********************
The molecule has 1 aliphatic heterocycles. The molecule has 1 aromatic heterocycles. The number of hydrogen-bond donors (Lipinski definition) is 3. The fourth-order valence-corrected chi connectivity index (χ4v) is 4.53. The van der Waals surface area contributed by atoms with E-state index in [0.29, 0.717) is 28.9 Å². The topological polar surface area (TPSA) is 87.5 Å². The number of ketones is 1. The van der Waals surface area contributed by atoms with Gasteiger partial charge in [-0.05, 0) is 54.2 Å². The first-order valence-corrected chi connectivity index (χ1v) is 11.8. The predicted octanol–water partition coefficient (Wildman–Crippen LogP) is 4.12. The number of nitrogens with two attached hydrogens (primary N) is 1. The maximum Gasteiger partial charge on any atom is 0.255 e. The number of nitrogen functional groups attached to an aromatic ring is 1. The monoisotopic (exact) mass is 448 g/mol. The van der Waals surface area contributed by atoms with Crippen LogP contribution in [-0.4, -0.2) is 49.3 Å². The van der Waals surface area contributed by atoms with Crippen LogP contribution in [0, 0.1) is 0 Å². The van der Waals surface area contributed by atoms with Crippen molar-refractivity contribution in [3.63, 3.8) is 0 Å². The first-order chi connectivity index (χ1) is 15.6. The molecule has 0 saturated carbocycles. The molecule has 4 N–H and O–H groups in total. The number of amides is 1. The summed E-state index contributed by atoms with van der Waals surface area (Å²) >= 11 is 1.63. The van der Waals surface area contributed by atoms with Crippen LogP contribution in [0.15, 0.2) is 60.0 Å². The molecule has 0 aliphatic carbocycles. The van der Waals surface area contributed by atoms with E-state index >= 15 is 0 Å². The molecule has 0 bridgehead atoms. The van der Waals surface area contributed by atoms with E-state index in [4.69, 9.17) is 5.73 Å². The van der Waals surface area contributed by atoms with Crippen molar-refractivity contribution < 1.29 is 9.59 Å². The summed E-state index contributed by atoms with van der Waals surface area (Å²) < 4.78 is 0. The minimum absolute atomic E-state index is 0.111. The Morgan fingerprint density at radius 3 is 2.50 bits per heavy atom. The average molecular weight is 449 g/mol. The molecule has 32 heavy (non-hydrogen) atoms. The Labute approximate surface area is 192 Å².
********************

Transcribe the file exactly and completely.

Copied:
The molecule has 1 aliphatic heterocycles. The molecule has 1 aromatic heterocycles. The number of hydrogen-bond donors (Lipinski definition) is 3. The fourth-order valence-corrected chi connectivity index (χ4v) is 4.53. The van der Waals surface area contributed by atoms with E-state index in [0.29, 0.717) is 28.9 Å². The topological polar surface area (TPSA) is 87.5 Å². The number of ketones is 1. The van der Waals surface area contributed by atoms with Gasteiger partial charge in [-0.05, 0) is 54.2 Å². The first-order valence-corrected chi connectivity index (χ1v) is 11.8. The predicted octanol–water partition coefficient (Wildman–Crippen LogP) is 4.12. The number of nitrogens with two attached hydrogens (primary N) is 1. The maximum Gasteiger partial charge on any atom is 0.255 e. The number of nitrogen functional groups attached to an aromatic ring is 1. The monoisotopic (exact) mass is 448 g/mol. The van der Waals surface area contributed by atoms with Crippen LogP contribution in [-0.4, -0.2) is 49.3 Å². The van der Waals surface area contributed by atoms with Crippen LogP contribution in [0, 0.1) is 0 Å². The van der Waals surface area contributed by atoms with Crippen molar-refractivity contribution in [3.63, 3.8) is 0 Å². The first-order chi connectivity index (χ1) is 15.6. The molecule has 0 saturated carbocycles. The molecule has 4 N–H and O–H groups in total. The number of amides is 1. The summed E-state index contributed by atoms with van der Waals surface area (Å²) >= 11 is 1.63. The van der Waals surface area contributed by atoms with Crippen LogP contribution in [0.15, 0.2) is 60.0 Å². The molecule has 0 aliphatic carbocycles. The van der Waals surface area contributed by atoms with E-state index >= 15 is 0 Å². The molecule has 0 bridgehead atoms. The van der Waals surface area contributed by atoms with E-state index in [4.69, 9.17) is 5.73 Å². The van der Waals surface area contributed by atoms with Crippen molar-refractivity contribution < 1.29 is 9.59 Å². The summed E-state index contributed by atoms with van der Waals surface area (Å²) < 4.78 is 0. The minimum absolute atomic E-state index is 0.111. The Morgan fingerprint density at radius 3 is 2.50 bits per heavy atom. The average molecular weight is 449 g/mol. The molecule has 32 heavy (non-hydrogen) atoms. The Labute approximate surface area is 192 Å².